Urging our nation's leaders to end hunger

Photo Booth for a Cause

Bernadette O'Neill from Atlanta, GA, sends a message to her senator at Bread for the World's photo booth during the Wild Goose Festival in Shakori Hill, NC.

Adding a personal touch to one’s anti-hunger advocacy work — be it through a letter, phone calls, or even artwork — is the key to effectively bringing about policies that protect hungry and poor people.  And the world of social media provides new and exciting ways to engage one’s elected officials.

During the Wild Goose Festival this past June, Bread for the World staff members ran a photo booth that allowed attendees to personally contact their members of Congress in a creative, easy way through social media outlets. Bread staffers encouraged festival-goers to write a message to their senators or representatives on a whiteboard and then hold up an image of the member of Congress.  Bread staffers then took a photo of the participants so that this image could be attached to a tweet, Facebook status, or email.  Bread staff encouraged participants to use two specific, strategic hashtags in their tweets, so that people were able to follow the entire series of tweets over the course of the four-day festival.


Brandon Hudson from Virgilina, VA, sends a message to his senator at Bread for the World's photo booth during the Wild Goose Festival in Shakori Hill, NC.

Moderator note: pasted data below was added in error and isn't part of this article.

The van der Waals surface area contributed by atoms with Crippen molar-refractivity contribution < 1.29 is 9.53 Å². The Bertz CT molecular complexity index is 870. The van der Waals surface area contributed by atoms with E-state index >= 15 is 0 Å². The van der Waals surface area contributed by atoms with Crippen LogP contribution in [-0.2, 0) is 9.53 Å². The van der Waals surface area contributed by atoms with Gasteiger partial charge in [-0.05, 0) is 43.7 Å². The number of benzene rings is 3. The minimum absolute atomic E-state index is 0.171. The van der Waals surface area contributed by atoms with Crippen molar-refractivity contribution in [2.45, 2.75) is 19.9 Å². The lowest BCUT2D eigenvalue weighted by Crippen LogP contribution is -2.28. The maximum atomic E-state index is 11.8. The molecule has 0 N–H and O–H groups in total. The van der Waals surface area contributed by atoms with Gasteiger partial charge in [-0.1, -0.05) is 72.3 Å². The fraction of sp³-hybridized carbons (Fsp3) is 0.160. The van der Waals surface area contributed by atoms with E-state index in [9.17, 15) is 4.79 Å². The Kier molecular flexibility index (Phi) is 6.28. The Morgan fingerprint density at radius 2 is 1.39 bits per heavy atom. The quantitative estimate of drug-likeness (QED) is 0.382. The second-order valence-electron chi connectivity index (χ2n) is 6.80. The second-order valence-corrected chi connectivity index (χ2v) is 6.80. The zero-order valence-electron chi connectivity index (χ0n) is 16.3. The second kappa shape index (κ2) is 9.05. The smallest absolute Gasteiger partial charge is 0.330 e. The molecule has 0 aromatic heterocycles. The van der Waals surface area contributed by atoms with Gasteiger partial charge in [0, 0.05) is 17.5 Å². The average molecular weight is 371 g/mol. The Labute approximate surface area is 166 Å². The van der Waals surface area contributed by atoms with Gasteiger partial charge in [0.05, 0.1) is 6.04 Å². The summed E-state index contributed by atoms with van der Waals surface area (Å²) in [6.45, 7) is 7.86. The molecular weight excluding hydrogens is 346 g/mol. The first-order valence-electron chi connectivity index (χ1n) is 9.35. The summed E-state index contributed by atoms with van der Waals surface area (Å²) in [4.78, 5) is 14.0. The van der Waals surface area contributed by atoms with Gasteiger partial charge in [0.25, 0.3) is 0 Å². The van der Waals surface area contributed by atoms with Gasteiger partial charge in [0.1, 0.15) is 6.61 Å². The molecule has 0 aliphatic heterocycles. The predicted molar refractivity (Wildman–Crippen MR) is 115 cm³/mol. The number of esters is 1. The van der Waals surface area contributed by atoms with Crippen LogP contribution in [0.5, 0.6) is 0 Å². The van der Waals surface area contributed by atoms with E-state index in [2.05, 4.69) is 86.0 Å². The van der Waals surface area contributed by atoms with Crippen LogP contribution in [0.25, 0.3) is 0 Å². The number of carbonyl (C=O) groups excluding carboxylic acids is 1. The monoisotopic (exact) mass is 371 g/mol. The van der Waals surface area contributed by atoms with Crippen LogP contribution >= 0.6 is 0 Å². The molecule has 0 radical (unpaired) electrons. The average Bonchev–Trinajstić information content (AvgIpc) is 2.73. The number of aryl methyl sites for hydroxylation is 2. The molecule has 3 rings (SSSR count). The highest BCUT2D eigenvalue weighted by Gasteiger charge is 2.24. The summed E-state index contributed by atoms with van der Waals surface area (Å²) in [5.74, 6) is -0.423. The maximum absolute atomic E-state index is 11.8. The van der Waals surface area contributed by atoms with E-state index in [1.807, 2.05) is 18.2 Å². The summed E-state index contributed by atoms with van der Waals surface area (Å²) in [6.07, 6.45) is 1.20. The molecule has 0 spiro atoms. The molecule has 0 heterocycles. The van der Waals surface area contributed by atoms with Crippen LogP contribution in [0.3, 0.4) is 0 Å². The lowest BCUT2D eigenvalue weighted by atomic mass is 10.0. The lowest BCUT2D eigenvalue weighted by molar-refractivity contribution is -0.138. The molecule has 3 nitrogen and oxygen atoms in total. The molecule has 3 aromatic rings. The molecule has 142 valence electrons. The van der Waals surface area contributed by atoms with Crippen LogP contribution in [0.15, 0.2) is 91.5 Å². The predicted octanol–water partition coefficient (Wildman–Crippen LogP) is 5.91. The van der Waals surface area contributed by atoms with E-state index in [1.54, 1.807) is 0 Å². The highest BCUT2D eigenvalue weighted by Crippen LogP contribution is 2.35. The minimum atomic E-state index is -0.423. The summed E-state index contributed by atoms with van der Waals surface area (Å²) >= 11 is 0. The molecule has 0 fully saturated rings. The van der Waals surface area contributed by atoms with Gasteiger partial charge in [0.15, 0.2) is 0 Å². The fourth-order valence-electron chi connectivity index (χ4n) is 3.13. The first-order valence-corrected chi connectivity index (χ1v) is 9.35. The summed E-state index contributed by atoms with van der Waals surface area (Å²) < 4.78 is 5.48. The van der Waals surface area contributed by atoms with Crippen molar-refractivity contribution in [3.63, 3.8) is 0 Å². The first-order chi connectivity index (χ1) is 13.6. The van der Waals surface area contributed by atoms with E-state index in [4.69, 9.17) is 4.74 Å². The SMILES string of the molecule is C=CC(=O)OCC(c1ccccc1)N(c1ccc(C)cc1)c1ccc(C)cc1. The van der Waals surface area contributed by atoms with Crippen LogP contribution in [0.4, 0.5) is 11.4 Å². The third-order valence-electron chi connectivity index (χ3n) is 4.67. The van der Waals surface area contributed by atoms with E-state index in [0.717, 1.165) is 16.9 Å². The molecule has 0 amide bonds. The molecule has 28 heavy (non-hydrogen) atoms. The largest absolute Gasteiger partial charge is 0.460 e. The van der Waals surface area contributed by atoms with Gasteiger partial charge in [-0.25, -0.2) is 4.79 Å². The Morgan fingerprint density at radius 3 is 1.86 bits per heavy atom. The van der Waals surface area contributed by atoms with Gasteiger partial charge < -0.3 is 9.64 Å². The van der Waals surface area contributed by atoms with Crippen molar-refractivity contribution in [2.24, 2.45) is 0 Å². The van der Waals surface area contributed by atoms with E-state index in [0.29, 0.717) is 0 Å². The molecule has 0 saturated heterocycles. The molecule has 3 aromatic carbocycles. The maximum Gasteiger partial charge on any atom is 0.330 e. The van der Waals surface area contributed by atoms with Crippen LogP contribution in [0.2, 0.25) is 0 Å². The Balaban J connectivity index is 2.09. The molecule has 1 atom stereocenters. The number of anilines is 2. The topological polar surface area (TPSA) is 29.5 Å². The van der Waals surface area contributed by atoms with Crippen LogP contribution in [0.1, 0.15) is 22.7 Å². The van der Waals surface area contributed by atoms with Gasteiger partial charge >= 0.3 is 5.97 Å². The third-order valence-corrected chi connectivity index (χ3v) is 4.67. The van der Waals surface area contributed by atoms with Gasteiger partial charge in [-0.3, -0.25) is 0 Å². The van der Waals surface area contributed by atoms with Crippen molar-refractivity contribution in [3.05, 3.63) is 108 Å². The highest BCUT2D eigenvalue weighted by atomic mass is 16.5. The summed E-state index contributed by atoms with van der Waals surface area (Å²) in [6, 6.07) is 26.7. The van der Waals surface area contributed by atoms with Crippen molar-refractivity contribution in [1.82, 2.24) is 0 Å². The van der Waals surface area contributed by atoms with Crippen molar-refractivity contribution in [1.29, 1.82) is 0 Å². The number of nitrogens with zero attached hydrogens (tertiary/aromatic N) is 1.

You can use this same photo booth idea in your community!  Here’s how:

1. Pick your message:  Check out Bread’s website, our most recent sample letter, or contact your regional organizer for the most up-to-date message to send to your members of Congress via your photo booth.

2. Make your message creative and personal: Grab a whiteboard and marker and write your message to your members, or if you’re feeling especially creative, paint or draw your message on a board.  Tweak the message to make it personal—just make sure your message is clear.  At the Wild Goose Festival, for example, people wrote personal messages about creating a "circle of protection" around programs for poor and hungry people in our federal budget. 

3. Capture it: Print out images of your members of Congress.  Then have someone take a picture of you “with” your representative or senator and your whiteboard message to him or her.  Taking the photo on a smart phone is ideal, so that the uploading and attaching process is faster.

4. Share it!  If you’re tweeting, look up your senators' and representatives' Twitter handles so you can tag them in your tweet, type in the your message or an abbreviated version of it, and use the hashtag #BreadActs.  If you don’t have Twitter or are looking for other ways to share your message, attach your photo to a Facebook status and tag your representatives or senators, post the photo on their timelines, or attach the photo to an email to your members.

After trying out your photo booth, encourage friends and family members to do the same.  Try it with a group, or host a Bread for the World photo booth at a local event in your community.  If you do so, just make sure you have the necessary supplies and information ready for people to participate.  One of the best parts about using social media to engage in anti-hunger advocacy is that you can track one another's involvement. 

Cirtis Stobie from Fayetteville, NC sends a message to his member of Congress at Bread for the World's photo booth during the Wild Goose Festival in Shakori Hill, NC.

Get your message trending on Twitter, tag other organizations or people who may be interested in your anti-hunger advocacy work, and don’t stop after one tweet!  Finally, always make your message personal. You never need to be an expert, but you can demonstrate you care.

Marya Pulaski is an organizing intern at Bread for the World.

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